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The Foothill Dragon Press

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Foothill drama students act, sing, dance, direct, and improvise to pursue creative goals

(From left) Freshman Jonathan Lantiegne and juniors Cameron Liljekievist and Mahaila Woods all have a passion for being on stage. Credit: Josh Ren/The Foothill Dragon Press


(From left) Freshman Jonathan Lantiegne and juniors Cameron Liljekievist and Mahaila Woods all have a passion for being on stage. Credit: Josh Ren/The Foothill Dragon Press
(From left) Sophomore Jonathan Lantiegne and juniors Cameron Liljekvist and Mahaila Woods all have a passion for being on stage. Credit: Josh Ren/The Foothill Dragon Press

As the name implies, the art of drama encompasses many “dramatic” people and performers who contribute to the art form through different facets.

Foothill Technology’s Drama Department, reviving with a bang two years ago with its production of “Night of the Teenage Zombies,” is continuing to grow with its Drama Club and Drama class.

Four Foothill students, along with acting in Foothill’s drama productions, also pursue creative art forms on the side and expressed their passion for their art forms to the Dragon Press.

 Mahaila Woods

Since the age of three, Mahaila Woods has been passionately involved with dance, specializing in ballet. She also participates in jazz, contemporary, and lyrical.

 “I started dancing at the Parks and Rec with Pam Cohen and this program called Dancing with Pam, which I now help teach/assist for,” Woods said.

After Dancing with Pam, Woods attended Jill Johnson’s Dance Studio. She also joined a program named Slippers and Masks, which is a dance and theater group that puts on several performances throughout the year.

Woods, being one of the older members, assists with the program while participating in it.

“I choreograph the dances,” she said. “The older kids, there’s about six of us, we just do the choreography and dances.”


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When asked what her favorite part of dancing was, Woods said, “There’s this quote that I have. And it’s, ‘Dance is about finding yourself, but losing yourself at the same time.’ You lose yourself in the art form so much, but you learn so much from it.”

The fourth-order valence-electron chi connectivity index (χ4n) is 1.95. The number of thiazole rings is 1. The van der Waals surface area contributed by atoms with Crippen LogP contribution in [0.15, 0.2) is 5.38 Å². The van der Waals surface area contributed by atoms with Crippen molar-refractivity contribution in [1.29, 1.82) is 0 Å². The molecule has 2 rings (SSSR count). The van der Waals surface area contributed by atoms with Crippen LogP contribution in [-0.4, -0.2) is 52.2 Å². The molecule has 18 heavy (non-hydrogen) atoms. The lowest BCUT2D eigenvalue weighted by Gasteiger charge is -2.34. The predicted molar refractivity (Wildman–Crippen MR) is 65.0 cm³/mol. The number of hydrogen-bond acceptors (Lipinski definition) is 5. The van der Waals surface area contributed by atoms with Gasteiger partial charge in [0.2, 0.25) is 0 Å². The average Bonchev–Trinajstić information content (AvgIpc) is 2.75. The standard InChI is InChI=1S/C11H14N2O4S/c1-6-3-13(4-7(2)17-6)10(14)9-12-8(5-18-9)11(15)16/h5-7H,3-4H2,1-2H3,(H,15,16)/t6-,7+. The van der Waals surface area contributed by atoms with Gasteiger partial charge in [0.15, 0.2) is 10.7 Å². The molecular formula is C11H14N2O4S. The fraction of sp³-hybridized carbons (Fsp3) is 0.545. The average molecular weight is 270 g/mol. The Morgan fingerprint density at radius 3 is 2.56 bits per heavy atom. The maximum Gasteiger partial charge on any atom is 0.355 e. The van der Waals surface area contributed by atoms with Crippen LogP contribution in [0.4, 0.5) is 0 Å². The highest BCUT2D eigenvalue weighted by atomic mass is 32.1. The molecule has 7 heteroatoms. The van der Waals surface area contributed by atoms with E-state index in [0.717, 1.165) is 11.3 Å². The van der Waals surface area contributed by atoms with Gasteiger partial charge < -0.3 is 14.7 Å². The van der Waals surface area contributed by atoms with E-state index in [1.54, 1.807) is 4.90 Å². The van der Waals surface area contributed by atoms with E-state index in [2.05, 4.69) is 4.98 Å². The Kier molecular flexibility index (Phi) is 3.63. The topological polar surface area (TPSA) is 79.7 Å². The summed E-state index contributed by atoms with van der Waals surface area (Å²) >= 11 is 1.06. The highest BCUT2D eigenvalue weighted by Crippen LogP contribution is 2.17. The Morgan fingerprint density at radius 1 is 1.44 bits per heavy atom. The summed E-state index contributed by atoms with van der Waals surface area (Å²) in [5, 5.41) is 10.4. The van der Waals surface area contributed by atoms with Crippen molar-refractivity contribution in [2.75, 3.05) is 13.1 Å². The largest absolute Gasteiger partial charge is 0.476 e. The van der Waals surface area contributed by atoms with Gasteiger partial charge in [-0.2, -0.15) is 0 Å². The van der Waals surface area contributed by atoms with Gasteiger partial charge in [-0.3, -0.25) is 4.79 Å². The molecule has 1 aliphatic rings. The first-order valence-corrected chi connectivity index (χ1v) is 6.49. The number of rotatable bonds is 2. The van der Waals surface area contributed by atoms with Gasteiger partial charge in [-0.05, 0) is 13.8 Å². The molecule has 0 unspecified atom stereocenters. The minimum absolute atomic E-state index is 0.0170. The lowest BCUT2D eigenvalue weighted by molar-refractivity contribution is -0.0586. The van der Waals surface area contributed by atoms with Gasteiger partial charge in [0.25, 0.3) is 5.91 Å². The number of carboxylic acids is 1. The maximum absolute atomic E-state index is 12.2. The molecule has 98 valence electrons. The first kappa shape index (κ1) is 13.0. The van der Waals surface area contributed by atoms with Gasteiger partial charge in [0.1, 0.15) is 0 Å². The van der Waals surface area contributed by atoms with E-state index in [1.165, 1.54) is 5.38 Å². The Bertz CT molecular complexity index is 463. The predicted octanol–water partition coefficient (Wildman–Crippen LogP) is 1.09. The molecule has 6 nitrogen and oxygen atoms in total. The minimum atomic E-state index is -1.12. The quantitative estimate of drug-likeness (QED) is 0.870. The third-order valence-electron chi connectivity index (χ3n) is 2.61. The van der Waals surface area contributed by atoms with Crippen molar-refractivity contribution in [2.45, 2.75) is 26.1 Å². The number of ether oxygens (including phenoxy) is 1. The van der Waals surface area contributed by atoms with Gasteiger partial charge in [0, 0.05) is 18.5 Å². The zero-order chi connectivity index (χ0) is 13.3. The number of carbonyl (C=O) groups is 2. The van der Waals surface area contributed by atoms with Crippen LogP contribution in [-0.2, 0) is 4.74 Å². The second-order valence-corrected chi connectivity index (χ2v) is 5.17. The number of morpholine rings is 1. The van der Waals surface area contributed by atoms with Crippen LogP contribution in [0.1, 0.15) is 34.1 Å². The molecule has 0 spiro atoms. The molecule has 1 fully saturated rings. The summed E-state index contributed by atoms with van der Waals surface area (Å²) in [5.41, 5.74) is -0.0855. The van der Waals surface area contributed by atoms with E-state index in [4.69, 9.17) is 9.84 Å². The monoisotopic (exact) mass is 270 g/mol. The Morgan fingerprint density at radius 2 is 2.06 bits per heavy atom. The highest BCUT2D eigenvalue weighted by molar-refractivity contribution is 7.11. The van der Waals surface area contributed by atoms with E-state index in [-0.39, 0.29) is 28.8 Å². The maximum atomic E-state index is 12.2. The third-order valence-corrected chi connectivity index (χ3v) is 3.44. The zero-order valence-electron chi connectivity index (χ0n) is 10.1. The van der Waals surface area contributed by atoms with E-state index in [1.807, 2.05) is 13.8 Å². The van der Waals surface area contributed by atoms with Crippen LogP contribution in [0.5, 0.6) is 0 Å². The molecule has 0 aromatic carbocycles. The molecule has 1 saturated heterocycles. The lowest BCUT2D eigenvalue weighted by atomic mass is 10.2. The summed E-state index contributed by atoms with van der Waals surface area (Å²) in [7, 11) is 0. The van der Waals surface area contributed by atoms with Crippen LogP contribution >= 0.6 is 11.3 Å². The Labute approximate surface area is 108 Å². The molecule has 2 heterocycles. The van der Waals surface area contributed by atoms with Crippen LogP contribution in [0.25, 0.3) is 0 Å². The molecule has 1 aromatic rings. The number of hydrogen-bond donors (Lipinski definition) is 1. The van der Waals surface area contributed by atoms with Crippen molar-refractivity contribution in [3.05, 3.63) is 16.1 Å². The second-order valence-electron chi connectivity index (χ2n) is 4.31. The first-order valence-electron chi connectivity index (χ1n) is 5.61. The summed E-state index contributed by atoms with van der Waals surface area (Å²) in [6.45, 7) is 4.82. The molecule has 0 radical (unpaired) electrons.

Woods plans to continue dancing for fun after high school.

Cameron Liljekvist

The spark that ignited Cameron Liljekvist to become an actor began when his parents took him to see “The Lion King” playing at the Pantages Theater in Hollywood in third grade.

“As soon as it started, I told my parents, ‘I want to do that when I’m older.’ So I just fell in love with it,” Liljekvist said.

Liljekvist’s first experiences with acting were at his church, where he participated in a play in fifth grade.

“I’ve acted at my church, here at Foothill, I did some stuff at Buena, at Balboa Middle School and with PTYA at the Poinsettia Pavillion,” Liljekvist said.

Liljekvist has played numerous roles but one that stands out to him was Blythe, an evil sorcerer in Performance Theater for Young Artists’ original production of “The Lost Enchantment.”

It was his favorite “because it was an evil role, so I got to branch out as an actor,” he said. “My second favorite was probably Lumiere, just because he’s awesome and he’s the best character in ‘Beauty and the Beast.’”

Liljekvist will play the leading role of The Baker in PTYA’s upcoming production of “Into the Woods.”

“I really like the singing part, and just going onstage and sharing my talent,” he said. “It has so much energy, and it takes so much, and it’s an adrenaline rush.”

Liljekvist’s plans after high school are to move to New York City and act professionally as a career.

Karlee Layman

While most students spend their afternoons doing homework, Karlee Layman spends her afternoons helping middle school students sing, act, dance, and put on a musical. Layman is currently directing “Aladdin Jr.” at Balboa Middle School.

Layman participated in the Balboa Drama Club all three years of middle school, then decided to try something different and direct the shows there.

“I help the kids, like if they’re having trouble with their acting parts,” she said. “I know the experience of acting, so I can show them, but at the same time, still keep everything together.”